Discover goes to school with money management lessons

At the start of February, Discover Financial Services began a five-year, $10 million journey to educate US high school students on money management.

Company: Discover Financial Services
Campaign: Pathway to Financial Success
Agency mix: Burson-Marsteller (PR); Proof Integrated Communications (PSA development and production); Fuse Box (website development); Direct Impact (grassroots efforts)
In-house team: Leslie Sutton, PR director; Matthew Towson, senior manager, media relations and community affairs; Jennifer Grisamore, project manager for community affairs
Budget: $200,000 to $300,000

At the start of February, Discover Financial Services began a five-year, $10 million journey to educate US high school students on money management.

The goal of "Pathway to Financial Success" is to reach 500,000-plus students by providing grants to public high schools that will pay for financial courses to be incorporated into curriculums, says Discover PR director Leslie Sutton. The program will also prepare teachers to discuss finances with students.

"Not enough is being done to educate kids about money," she says. "We can play a key role in helping provide a solution."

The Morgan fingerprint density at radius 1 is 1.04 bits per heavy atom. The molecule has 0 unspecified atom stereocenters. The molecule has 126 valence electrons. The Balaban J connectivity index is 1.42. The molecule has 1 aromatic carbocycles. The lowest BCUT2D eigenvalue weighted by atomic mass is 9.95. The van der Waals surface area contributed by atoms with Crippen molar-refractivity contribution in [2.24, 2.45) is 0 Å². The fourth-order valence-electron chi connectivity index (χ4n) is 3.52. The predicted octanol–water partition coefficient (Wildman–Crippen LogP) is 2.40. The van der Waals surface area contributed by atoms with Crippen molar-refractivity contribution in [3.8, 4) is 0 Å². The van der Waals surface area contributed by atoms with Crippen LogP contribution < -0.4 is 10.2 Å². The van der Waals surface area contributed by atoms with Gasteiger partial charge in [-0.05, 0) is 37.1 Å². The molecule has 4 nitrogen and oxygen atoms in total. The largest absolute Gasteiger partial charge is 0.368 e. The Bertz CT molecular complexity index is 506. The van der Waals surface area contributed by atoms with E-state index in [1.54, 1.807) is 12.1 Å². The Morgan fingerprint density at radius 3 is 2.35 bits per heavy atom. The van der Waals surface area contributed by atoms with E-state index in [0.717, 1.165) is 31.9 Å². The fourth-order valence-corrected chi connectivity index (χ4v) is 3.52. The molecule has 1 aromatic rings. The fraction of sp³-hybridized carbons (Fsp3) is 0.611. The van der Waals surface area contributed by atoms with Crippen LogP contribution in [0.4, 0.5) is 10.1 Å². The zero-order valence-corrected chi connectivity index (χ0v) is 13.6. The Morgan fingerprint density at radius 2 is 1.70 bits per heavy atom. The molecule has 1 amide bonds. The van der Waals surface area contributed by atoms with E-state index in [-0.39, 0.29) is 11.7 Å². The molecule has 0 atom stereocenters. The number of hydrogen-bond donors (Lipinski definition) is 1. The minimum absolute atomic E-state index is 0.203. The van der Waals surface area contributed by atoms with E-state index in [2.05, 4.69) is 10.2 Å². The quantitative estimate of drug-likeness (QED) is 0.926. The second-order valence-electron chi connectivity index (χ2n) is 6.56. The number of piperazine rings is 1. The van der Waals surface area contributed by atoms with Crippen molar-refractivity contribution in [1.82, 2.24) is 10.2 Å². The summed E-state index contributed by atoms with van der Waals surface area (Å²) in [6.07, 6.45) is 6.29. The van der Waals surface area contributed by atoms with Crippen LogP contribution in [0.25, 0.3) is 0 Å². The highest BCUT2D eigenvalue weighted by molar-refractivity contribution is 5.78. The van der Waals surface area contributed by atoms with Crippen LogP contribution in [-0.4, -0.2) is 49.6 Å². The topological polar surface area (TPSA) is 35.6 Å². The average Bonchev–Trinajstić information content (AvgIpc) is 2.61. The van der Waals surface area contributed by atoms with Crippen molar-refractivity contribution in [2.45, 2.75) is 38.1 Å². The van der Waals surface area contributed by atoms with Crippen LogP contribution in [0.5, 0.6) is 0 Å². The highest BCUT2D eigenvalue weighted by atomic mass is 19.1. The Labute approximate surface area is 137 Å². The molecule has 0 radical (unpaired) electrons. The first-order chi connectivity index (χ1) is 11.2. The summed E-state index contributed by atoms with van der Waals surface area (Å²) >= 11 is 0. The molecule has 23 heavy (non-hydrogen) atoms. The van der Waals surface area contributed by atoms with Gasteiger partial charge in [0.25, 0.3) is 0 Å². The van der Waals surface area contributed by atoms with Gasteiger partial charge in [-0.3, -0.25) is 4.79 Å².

Burson-Marsteller, a Discover PR agency partner since July 2011, helped develop the effort, adds Sutton, and now the firm is offering counsel and reaching out to national and local media.

"The program is largely unbranded because Discover feels so deeply this is important," says Erica Swerdlow, Midwest market leader and MD of brand marketing at Burson. "Communications is the one way people will learn who is behind it."

With a team of 10 staffers, the firm is also targeting personal finance and mommy bloggers, encouraging them to visit pathwaytofinancialsuccess.org to learn more on getting schools involved, adds Swerdlow.

On the site, as well as on YouTube, people can view the PSA, "Awkward Conversations," which was created by Proof Integrated Communications. The PSA plays with the idea of parents talking to their kids about sex, highlighting how uncomfortable some parents are discussing financial issues with their children, says Sutton.

Along with the site, Discover will post Facebook and Twitter messages about the program to reach a wider teen audience.

Grassroots efforts were led by Burson's sister agency Direct Impact. Discover will be attending PTA meetings and education conferences to "identify people within key markets who really care about this issue," adds Sutton.

Discover will measure success based on traditional and social media impressions, as well as feedback about the curriculums from teachers and students.

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